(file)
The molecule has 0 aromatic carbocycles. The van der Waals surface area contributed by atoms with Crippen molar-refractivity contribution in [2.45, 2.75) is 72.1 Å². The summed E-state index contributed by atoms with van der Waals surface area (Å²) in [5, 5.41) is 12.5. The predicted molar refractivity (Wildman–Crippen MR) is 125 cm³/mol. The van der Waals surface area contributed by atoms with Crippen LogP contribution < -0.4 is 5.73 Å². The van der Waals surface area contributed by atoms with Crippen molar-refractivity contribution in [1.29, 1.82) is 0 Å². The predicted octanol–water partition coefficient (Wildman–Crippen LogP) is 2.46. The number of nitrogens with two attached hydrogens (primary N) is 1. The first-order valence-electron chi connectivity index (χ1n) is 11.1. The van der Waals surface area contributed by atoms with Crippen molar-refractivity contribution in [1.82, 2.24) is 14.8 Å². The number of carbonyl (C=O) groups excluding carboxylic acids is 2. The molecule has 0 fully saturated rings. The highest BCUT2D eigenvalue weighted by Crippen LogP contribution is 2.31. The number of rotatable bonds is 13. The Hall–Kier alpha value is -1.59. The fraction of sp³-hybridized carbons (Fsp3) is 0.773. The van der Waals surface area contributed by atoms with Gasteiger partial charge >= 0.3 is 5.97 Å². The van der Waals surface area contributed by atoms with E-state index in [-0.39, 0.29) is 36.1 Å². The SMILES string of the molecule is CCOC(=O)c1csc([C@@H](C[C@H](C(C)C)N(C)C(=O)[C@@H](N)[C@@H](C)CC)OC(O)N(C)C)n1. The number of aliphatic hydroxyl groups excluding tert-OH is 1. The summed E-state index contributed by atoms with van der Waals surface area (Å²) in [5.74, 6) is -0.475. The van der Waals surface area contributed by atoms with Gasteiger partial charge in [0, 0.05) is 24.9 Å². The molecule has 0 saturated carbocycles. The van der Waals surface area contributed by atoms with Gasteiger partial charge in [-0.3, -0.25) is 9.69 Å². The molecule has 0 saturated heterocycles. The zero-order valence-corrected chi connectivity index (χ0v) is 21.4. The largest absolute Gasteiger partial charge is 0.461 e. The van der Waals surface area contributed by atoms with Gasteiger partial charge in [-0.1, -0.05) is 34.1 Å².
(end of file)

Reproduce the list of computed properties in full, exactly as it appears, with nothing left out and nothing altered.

The molecule has 0 aromatic carbocycles. The van der Waals surface area contributed by atoms with Crippen molar-refractivity contribution in [2.45, 2.75) is 72.1 Å². The summed E-state index contributed by atoms with van der Waals surface area (Å²) in [5, 5.41) is 12.5. The predicted molar refractivity (Wildman–Crippen MR) is 125 cm³/mol. The van der Waals surface area contributed by atoms with Crippen LogP contribution < -0.4 is 5.73 Å². The van der Waals surface area contributed by atoms with Crippen molar-refractivity contribution in [1.29, 1.82) is 0 Å². The predicted octanol–water partition coefficient (Wildman–Crippen LogP) is 2.46. The number of nitrogens with two attached hydrogens (primary N) is 1. The first-order valence-electron chi connectivity index (χ1n) is 11.1. The van der Waals surface area contributed by atoms with Crippen molar-refractivity contribution in [1.82, 2.24) is 14.8 Å². The number of carbonyl (C=O) groups excluding carboxylic acids is 2. The molecule has 0 fully saturated rings. The highest BCUT2D eigenvalue weighted by Crippen LogP contribution is 2.31. The number of rotatable bonds is 13. The Hall–Kier alpha value is -1.59. The fraction of sp³-hybridized carbons (Fsp3) is 0.773. The van der Waals surface area contributed by atoms with Gasteiger partial charge >= 0.3 is 5.97 Å². The van der Waals surface area contributed by atoms with E-state index in [-0.39, 0.29) is 36.1 Å². The SMILES string of the molecule is CCOC(=O)c1csc([C@@H](C[C@H](C(C)C)N(C)C(=O)[C@@H](N)[C@@H](C)CC)OC(O)N(C)C)n1. The number of aliphatic hydroxyl groups excluding tert-OH is 1. The summed E-state index contributed by atoms with van der Waals surface area (Å²) in [5.74, 6) is -0.475. The van der Waals surface area contributed by atoms with Gasteiger partial charge in [0, 0.05) is 24.9 Å². The molecule has 0 saturated carbocycles. The van der Waals surface area contributed by atoms with Gasteiger partial charge in [-0.3, -0.25) is 9.69 Å². The molecule has 0 saturated heterocycles. The zero-order valence-corrected chi connectivity index (χ0v) is 21.4. The largest absolute Gasteiger partial charge is 0.461 e. The van der Waals surface area contributed by atoms with Gasteiger partial charge in [-0.1, -0.05) is 34.1 Å².